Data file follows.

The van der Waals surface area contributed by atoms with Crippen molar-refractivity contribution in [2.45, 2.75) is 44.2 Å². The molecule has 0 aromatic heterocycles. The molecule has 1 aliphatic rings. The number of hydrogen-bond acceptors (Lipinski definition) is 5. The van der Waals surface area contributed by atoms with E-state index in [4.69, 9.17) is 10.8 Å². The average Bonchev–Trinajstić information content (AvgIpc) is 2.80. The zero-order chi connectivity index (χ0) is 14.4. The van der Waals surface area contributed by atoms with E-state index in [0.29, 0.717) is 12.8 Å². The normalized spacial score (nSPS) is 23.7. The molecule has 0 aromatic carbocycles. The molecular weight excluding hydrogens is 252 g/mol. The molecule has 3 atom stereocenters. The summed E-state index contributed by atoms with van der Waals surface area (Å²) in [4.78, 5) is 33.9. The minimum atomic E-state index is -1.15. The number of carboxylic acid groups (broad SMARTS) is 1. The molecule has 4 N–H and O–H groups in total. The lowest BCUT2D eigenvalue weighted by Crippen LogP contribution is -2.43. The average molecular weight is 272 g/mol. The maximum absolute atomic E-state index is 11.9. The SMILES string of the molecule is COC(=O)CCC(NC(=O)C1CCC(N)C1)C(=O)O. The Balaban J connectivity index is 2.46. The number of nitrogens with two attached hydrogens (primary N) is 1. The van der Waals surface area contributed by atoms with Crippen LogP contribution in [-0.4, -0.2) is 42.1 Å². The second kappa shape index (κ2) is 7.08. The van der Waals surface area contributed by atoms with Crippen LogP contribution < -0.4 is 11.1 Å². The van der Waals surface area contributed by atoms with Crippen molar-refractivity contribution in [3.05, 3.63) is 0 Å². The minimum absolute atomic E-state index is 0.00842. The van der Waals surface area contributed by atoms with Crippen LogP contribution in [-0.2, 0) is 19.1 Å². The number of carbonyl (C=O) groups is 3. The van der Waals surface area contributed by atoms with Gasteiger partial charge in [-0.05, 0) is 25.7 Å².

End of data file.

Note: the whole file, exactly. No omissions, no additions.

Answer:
The van der Waals surface area contributed by atoms with Crippen molar-refractivity contribution in [2.45, 2.75) is 44.2 Å². The molecule has 0 aromatic heterocycles. The molecule has 1 aliphatic rings. The number of hydrogen-bond acceptors (Lipinski definition) is 5. The van der Waals surface area contributed by atoms with E-state index in [4.69, 9.17) is 10.8 Å². The average Bonchev–Trinajstić information content (AvgIpc) is 2.80. The zero-order chi connectivity index (χ0) is 14.4. The van der Waals surface area contributed by atoms with E-state index in [0.29, 0.717) is 12.8 Å². The normalized spacial score (nSPS) is 23.7. The molecule has 0 aromatic carbocycles. The molecular weight excluding hydrogens is 252 g/mol. The molecule has 3 atom stereocenters. The summed E-state index contributed by atoms with van der Waals surface area (Å²) in [4.78, 5) is 33.9. The minimum atomic E-state index is -1.15. The number of carboxylic acid groups (broad SMARTS) is 1. The molecule has 4 N–H and O–H groups in total. The lowest BCUT2D eigenvalue weighted by Crippen LogP contribution is -2.43. The average molecular weight is 272 g/mol. The maximum absolute atomic E-state index is 11.9. The SMILES string of the molecule is COC(=O)CCC(NC(=O)C1CCC(N)C1)C(=O)O. The Balaban J connectivity index is 2.46. The number of nitrogens with two attached hydrogens (primary N) is 1. The van der Waals surface area contributed by atoms with Crippen LogP contribution in [-0.4, -0.2) is 42.1 Å². The second kappa shape index (κ2) is 7.08. The van der Waals surface area contributed by atoms with Crippen LogP contribution < -0.4 is 11.1 Å². The van der Waals surface area contributed by atoms with Crippen molar-refractivity contribution in [3.05, 3.63) is 0 Å². The minimum absolute atomic E-state index is 0.00842. The van der Waals surface area contributed by atoms with Crippen LogP contribution in [-0.2, 0) is 19.1 Å². The number of carbonyl (C=O) groups is 3. The van der Waals surface area contributed by atoms with Gasteiger partial charge in [-0.05, 0) is 25.7 Å².